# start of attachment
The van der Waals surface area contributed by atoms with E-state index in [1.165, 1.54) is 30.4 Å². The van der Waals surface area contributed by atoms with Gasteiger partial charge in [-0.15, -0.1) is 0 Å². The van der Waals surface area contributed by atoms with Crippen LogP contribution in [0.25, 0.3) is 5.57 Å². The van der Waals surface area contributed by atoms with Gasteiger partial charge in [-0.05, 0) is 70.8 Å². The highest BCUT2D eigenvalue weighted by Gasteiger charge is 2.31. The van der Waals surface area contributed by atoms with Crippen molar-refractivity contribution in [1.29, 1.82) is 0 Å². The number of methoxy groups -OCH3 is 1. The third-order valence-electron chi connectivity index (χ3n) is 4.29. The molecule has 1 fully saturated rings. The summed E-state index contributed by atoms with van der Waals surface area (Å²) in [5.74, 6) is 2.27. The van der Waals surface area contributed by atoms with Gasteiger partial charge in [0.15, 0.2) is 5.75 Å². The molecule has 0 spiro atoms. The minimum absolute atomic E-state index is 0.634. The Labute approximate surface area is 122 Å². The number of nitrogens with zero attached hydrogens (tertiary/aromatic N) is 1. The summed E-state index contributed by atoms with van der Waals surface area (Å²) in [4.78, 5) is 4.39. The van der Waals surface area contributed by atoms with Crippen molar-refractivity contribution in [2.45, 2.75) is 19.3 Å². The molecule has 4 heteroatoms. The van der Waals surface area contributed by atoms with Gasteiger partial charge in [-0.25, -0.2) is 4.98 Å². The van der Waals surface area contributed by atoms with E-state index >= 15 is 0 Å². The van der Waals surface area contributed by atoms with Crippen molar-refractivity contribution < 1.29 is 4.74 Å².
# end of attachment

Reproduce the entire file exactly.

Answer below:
The van der Waals surface area contributed by atoms with E-state index in [1.165, 1.54) is 30.4 Å². The van der Waals surface area contributed by atoms with Gasteiger partial charge in [-0.15, -0.1) is 0 Å². The van der Waals surface area contributed by atoms with Crippen LogP contribution in [0.25, 0.3) is 5.57 Å². The van der Waals surface area contributed by atoms with Gasteiger partial charge in [-0.05, 0) is 70.8 Å². The highest BCUT2D eigenvalue weighted by Gasteiger charge is 2.31. The van der Waals surface area contributed by atoms with Crippen molar-refractivity contribution in [1.29, 1.82) is 0 Å². The number of methoxy groups -OCH3 is 1. The third-order valence-electron chi connectivity index (χ3n) is 4.29. The molecule has 1 fully saturated rings. The summed E-state index contributed by atoms with van der Waals surface area (Å²) in [5.74, 6) is 2.27. The van der Waals surface area contributed by atoms with Gasteiger partial charge in [0.15, 0.2) is 5.75 Å². The molecule has 0 spiro atoms. The minimum absolute atomic E-state index is 0.634. The Labute approximate surface area is 122 Å². The number of nitrogens with zero attached hydrogens (tertiary/aromatic N) is 1. The summed E-state index contributed by atoms with van der Waals surface area (Å²) in [4.78, 5) is 4.39. The van der Waals surface area contributed by atoms with Crippen molar-refractivity contribution in [2.45, 2.75) is 19.3 Å². The molecule has 4 heteroatoms. The van der Waals surface area contributed by atoms with Gasteiger partial charge in [-0.25, -0.2) is 4.98 Å². The van der Waals surface area contributed by atoms with E-state index >= 15 is 0 Å². The van der Waals surface area contributed by atoms with Crippen molar-refractivity contribution < 1.29 is 4.74 Å².